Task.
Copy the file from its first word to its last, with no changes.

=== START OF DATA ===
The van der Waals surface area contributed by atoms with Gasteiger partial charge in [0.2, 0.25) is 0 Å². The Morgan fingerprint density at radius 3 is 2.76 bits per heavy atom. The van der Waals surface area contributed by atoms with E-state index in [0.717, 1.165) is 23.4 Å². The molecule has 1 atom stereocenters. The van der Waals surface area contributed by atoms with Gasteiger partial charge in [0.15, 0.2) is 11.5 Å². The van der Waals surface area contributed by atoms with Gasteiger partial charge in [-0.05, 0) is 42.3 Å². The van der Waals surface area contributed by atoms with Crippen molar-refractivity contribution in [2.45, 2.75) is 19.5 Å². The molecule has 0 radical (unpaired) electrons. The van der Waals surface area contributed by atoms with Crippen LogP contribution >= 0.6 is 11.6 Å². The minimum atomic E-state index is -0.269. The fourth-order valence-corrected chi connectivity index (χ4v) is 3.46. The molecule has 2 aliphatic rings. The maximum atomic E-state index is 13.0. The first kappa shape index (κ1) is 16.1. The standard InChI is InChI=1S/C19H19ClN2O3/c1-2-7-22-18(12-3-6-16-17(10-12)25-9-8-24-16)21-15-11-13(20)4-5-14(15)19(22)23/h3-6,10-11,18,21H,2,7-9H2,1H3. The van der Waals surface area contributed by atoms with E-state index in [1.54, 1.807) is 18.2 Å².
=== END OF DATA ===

The van der Waals surface area contributed by atoms with Gasteiger partial charge in [0.2, 0.25) is 0 Å². The Morgan fingerprint density at radius 3 is 2.76 bits per heavy atom. The van der Waals surface area contributed by atoms with E-state index in [0.717, 1.165) is 23.4 Å². The molecule has 1 atom stereocenters. The van der Waals surface area contributed by atoms with Gasteiger partial charge in [0.15, 0.2) is 11.5 Å². The van der Waals surface area contributed by atoms with Gasteiger partial charge in [-0.05, 0) is 42.3 Å². The van der Waals surface area contributed by atoms with Crippen molar-refractivity contribution in [2.45, 2.75) is 19.5 Å². The molecule has 0 radical (unpaired) electrons. The van der Waals surface area contributed by atoms with Crippen LogP contribution >= 0.6 is 11.6 Å². The minimum atomic E-state index is -0.269. The fourth-order valence-corrected chi connectivity index (χ4v) is 3.46. The molecule has 2 aliphatic rings. The maximum atomic E-state index is 13.0. The first kappa shape index (κ1) is 16.1. The standard InChI is InChI=1S/C19H19ClN2O3/c1-2-7-22-18(12-3-6-16-17(10-12)25-9-8-24-16)21-15-11-13(20)4-5-14(15)19(22)23/h3-6,10-11,18,21H,2,7-9H2,1H3. The van der Waals surface area contributed by atoms with E-state index in [1.54, 1.807) is 18.2 Å².